Uveal Melanoma

Uveal melanoma is a form of melanoma in which cancer cells form from the inner pigmented layer (known as the uvea) inside the eye. The tumor is also called ocular or intraocular melanoma. This tumor is different from tumors arising from the clear membrane covering the eye bulb, which are called conjunctiva (conjunctival melanoma).

The uvea consists of three parts: the iris (the colored area of the eye, with the pupil at its center); the ciliary body (a ring of tissue behind the iris that makes intraocular fluid); and the choroid (a layer of blood vessels that bring oxygen and nutrients to the eye).

Uveal melanoma forms from pigment cells that help determine eye color. These cells are in the iris, ciliary body and choroid. Risk factors for uveal melanoma include advancing age, having a fair complexion, and certain pigmentation conditions like having an ocular nevus or “freckle,” skin pigmentations such as atypical mole syndrome, or increased pigmentation around the eye (oculodermalmelanocytosis). Most often, uveal melanoma has no warning symptoms early on. However, it can be detected with a dilated eye examination. Signs of uveal melanoma can include blurred vision, flashes, floaters, headache or a dark spot on the eye.

Uveal Melanoma Research at Ohio State

The Ohio State University Comprehensive Cancer Center – James Cancer Hospital and Solove Research Institute (OSUCCC – James) has a strong uveal melanoma genetics discovery program. 

  • This multidisciplinary group has developed the largest cohort of familial uveal melanoma (UM) patients in the world. Researchers here identified an increased incidence of the BAP1 gene mutation in familial UM (22 percent compared with 1-2 percent in unselected UM).  This cohort is a powerful tool for discovering genes that predispose to UM and other cancers.  (PMID: 27718540)
  • A research team led by principal investigator Mohamed Abdel-Rahman, MD, PhD, an ophthalmologic pathologist and cancer geneticist at the OSUCCC – James, has received National Institutes of Health (NIH) funding for a study of “Hereditary Predisposition Syndromes in Uveal Melanoma.”
  • Researchers helped identify variations in HERC2 and other genes that control eye color as risk factors for UM. The discovery is significant because it suggests that the pigmentation differences may yield a direct risk for cancer, beyond any ultraviolet-blocking functions. These  findings were published in the journal Scientific Reports. (PMID: 27499155)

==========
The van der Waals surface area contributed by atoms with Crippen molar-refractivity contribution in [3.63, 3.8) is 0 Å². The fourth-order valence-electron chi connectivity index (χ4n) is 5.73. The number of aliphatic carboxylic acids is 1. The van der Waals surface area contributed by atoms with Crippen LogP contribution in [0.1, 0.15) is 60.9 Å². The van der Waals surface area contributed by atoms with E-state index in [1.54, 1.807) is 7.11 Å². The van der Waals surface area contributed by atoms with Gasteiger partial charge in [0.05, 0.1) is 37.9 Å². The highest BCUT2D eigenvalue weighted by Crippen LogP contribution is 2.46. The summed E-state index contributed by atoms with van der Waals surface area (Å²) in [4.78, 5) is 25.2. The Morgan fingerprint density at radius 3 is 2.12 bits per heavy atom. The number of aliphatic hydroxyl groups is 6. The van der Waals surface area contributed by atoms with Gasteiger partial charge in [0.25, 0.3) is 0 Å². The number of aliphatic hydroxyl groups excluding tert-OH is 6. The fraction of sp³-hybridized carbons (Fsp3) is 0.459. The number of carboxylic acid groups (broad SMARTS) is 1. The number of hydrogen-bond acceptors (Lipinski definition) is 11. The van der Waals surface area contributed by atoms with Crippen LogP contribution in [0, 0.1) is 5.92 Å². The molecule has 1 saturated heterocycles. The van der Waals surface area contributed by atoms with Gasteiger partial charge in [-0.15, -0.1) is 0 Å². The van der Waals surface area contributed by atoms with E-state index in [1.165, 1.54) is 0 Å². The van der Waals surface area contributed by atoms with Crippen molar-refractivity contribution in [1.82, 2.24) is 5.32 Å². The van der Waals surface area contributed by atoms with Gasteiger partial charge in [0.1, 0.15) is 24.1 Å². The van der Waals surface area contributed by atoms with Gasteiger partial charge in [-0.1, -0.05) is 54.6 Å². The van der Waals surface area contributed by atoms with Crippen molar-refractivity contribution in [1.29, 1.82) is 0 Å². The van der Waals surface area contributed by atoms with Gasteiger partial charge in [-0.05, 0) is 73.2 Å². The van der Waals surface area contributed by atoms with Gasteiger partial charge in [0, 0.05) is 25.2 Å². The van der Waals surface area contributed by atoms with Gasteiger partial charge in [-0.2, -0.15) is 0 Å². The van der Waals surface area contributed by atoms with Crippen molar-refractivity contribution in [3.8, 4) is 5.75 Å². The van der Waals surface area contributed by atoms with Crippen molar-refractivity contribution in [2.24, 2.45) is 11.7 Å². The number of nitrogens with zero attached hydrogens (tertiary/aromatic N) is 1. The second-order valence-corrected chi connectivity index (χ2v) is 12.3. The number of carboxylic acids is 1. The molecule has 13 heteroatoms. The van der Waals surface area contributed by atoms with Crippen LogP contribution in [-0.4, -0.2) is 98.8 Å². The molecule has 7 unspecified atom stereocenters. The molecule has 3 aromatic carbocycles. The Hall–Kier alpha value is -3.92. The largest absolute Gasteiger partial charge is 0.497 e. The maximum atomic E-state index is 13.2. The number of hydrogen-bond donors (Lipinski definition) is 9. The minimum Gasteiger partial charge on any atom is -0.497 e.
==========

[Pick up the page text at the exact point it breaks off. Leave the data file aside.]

• Our research team is working to identify other genetic alterations that increase risk for UM.

Ohio State researchers—including Abdel-Rahman, Colleen Cebulla, MD, PhD, Robert Pilarski, MS, LGC, and Frederick Davidorf, MD—contributed to discovery of the BAP1 tumor predisposition syndrome (OMIM 603089), an autosomal dominant syndrome caused by germline mutation of the BAP1 gene. This syndrome causes UM, which has presented in patients as young as 16 years. Other diseases that may be caused by this syndrome include cutaneous melanoma, atypical Spitz nevi, basal cell carcinoma, mesothelioma and renal cell carcinoma. The Ohio State group is starting a registry for these patients. (PMID: 27748099, PMID: 27718540, PMID: 26748926, PMID: 26096145, PMID: 25687217, PMID: 24697775, PMID: 24243779, PMID: 21941004 (original ref))

The OSUCCC – James is one of six centers worldwide for the NIH Cancer Genome Atlas (TCGA) Project for UM. Cebulla is the local principal investigator. Ohio State has participated as a tissue source site, in the clinical working group and in the writing group for the major marker paper. Participating faculty include Cebulla, Abdel-Rahman, Pilarski and Lynn Schoenfield, MD.

Ohio State is a co-investigator for a multicenter adjuvant clinical trial for high-risk uveal melanoma (grants.gov NCT02223819, OSU 14129). The trial, titled “Crizotinib in High-Risk Uveal Melanoma Following Definitive Therapy,” opened at Ohio State in September 2016. Preclinical data supporting this class of medication for UM comes from Abdel-Rahman’s work (PMID: 20164465).

Ohio State researchers identified genetic and pathologic factors associated with long vs. short survival with UM metastasis, or spread. (PMID: 22569040)

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